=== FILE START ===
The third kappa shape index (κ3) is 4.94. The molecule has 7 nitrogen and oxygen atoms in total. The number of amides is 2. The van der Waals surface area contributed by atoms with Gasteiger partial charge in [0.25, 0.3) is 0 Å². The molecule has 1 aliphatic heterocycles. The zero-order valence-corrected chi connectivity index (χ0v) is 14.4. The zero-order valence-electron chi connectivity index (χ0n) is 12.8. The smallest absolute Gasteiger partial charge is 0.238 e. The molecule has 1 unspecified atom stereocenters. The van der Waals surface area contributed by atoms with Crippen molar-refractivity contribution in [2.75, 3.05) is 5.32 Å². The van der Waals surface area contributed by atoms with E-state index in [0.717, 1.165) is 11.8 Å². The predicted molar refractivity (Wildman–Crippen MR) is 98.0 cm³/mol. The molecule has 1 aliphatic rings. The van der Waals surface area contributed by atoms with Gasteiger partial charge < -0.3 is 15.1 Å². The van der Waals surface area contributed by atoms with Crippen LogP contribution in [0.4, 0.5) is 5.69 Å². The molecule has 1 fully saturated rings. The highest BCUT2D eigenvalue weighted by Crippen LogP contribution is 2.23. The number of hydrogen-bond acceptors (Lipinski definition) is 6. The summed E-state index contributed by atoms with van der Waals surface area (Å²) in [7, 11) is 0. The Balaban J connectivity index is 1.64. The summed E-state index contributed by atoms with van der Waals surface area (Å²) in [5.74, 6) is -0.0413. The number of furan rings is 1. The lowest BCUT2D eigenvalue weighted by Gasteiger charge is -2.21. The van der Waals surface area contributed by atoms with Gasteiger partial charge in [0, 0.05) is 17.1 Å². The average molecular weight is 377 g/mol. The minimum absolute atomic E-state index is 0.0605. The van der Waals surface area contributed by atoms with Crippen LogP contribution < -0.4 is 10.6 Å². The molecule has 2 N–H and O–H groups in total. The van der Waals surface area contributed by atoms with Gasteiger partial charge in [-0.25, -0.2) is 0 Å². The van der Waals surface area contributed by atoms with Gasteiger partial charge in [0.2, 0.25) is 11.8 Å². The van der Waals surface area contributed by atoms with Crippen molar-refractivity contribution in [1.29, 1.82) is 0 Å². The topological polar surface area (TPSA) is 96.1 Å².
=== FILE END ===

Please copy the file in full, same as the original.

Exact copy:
The third kappa shape index (κ3) is 4.94. The molecule has 7 nitrogen and oxygen atoms in total. The number of amides is 2. The van der Waals surface area contributed by atoms with Gasteiger partial charge in [0.25, 0.3) is 0 Å². The molecule has 1 aliphatic heterocycles. The zero-order valence-corrected chi connectivity index (χ0v) is 14.4. The zero-order valence-electron chi connectivity index (χ0n) is 12.8. The smallest absolute Gasteiger partial charge is 0.238 e. The molecule has 1 unspecified atom stereocenters. The van der Waals surface area contributed by atoms with Crippen molar-refractivity contribution in [2.75, 3.05) is 5.32 Å². The van der Waals surface area contributed by atoms with E-state index in [0.717, 1.165) is 11.8 Å². The predicted molar refractivity (Wildman–Crippen MR) is 98.0 cm³/mol. The molecule has 1 aliphatic rings. The van der Waals surface area contributed by atoms with Gasteiger partial charge < -0.3 is 15.1 Å². The van der Waals surface area contributed by atoms with Crippen LogP contribution in [0.4, 0.5) is 5.69 Å². The molecule has 1 fully saturated rings. The highest BCUT2D eigenvalue weighted by Crippen LogP contribution is 2.23. The number of hydrogen-bond acceptors (Lipinski definition) is 6. The summed E-state index contributed by atoms with van der Waals surface area (Å²) in [7, 11) is 0. The Balaban J connectivity index is 1.64. The summed E-state index contributed by atoms with van der Waals surface area (Å²) in [5.74, 6) is -0.0413. The number of furan rings is 1. The lowest BCUT2D eigenvalue weighted by Gasteiger charge is -2.21. The van der Waals surface area contributed by atoms with Gasteiger partial charge in [0, 0.05) is 17.1 Å². The average molecular weight is 377 g/mol. The minimum absolute atomic E-state index is 0.0605. The van der Waals surface area contributed by atoms with Crippen LogP contribution < -0.4 is 10.6 Å². The molecule has 2 N–H and O–H groups in total. The van der Waals surface area contributed by atoms with Gasteiger partial charge in [-0.25, -0.2) is 0 Å². The van der Waals surface area contributed by atoms with Gasteiger partial charge in [0.2, 0.25) is 11.8 Å². The van der Waals surface area contributed by atoms with Crippen molar-refractivity contribution in [1.29, 1.82) is 0 Å². The topological polar surface area (TPSA) is 96.1 Å².